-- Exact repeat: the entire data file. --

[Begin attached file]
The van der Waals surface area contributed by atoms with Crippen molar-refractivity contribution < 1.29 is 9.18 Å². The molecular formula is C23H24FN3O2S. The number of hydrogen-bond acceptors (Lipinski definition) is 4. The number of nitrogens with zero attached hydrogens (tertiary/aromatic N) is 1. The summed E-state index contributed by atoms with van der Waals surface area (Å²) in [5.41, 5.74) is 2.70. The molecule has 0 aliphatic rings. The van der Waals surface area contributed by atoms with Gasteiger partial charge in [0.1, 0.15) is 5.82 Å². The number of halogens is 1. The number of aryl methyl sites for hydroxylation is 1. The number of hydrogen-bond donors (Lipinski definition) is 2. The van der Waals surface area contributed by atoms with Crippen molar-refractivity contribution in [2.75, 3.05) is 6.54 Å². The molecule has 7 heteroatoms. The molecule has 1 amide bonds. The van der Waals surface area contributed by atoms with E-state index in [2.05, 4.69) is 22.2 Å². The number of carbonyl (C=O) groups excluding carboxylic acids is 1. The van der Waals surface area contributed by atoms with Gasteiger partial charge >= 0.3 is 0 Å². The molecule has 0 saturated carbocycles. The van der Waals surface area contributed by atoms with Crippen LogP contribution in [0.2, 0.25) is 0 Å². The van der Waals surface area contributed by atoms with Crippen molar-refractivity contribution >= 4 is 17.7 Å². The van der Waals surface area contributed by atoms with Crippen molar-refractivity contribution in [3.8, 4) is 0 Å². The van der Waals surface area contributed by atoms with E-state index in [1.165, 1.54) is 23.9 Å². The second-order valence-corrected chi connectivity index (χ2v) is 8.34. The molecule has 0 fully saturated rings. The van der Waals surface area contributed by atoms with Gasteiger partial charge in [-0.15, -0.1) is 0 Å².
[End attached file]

The van der Waals surface area contributed by atoms with Crippen molar-refractivity contribution < 1.29 is 9.18 Å². The molecular formula is C23H24FN3O2S. The number of hydrogen-bond acceptors (Lipinski definition) is 4. The number of nitrogens with zero attached hydrogens (tertiary/aromatic N) is 1. The summed E-state index contributed by atoms with van der Waals surface area (Å²) in [5.41, 5.74) is 2.70. The molecule has 0 aliphatic rings. The van der Waals surface area contributed by atoms with Gasteiger partial charge in [0.1, 0.15) is 5.82 Å². The number of halogens is 1. The number of aryl methyl sites for hydroxylation is 1. The number of hydrogen-bond donors (Lipinski definition) is 2. The van der Waals surface area contributed by atoms with Crippen molar-refractivity contribution in [2.75, 3.05) is 6.54 Å². The molecule has 7 heteroatoms. The molecule has 1 amide bonds. The van der Waals surface area contributed by atoms with E-state index in [2.05, 4.69) is 22.2 Å². The number of carbonyl (C=O) groups excluding carboxylic acids is 1. The van der Waals surface area contributed by atoms with Gasteiger partial charge >= 0.3 is 0 Å². The molecule has 0 saturated carbocycles. The van der Waals surface area contributed by atoms with Crippen LogP contribution in [0.2, 0.25) is 0 Å². The van der Waals surface area contributed by atoms with Crippen molar-refractivity contribution >= 4 is 17.7 Å². The van der Waals surface area contributed by atoms with Crippen molar-refractivity contribution in [3.8, 4) is 0 Å². The van der Waals surface area contributed by atoms with E-state index in [1.165, 1.54) is 23.9 Å². The second-order valence-corrected chi connectivity index (χ2v) is 8.34. The molecule has 0 fully saturated rings. The van der Waals surface area contributed by atoms with Gasteiger partial charge in [-0.15, -0.1) is 0 Å².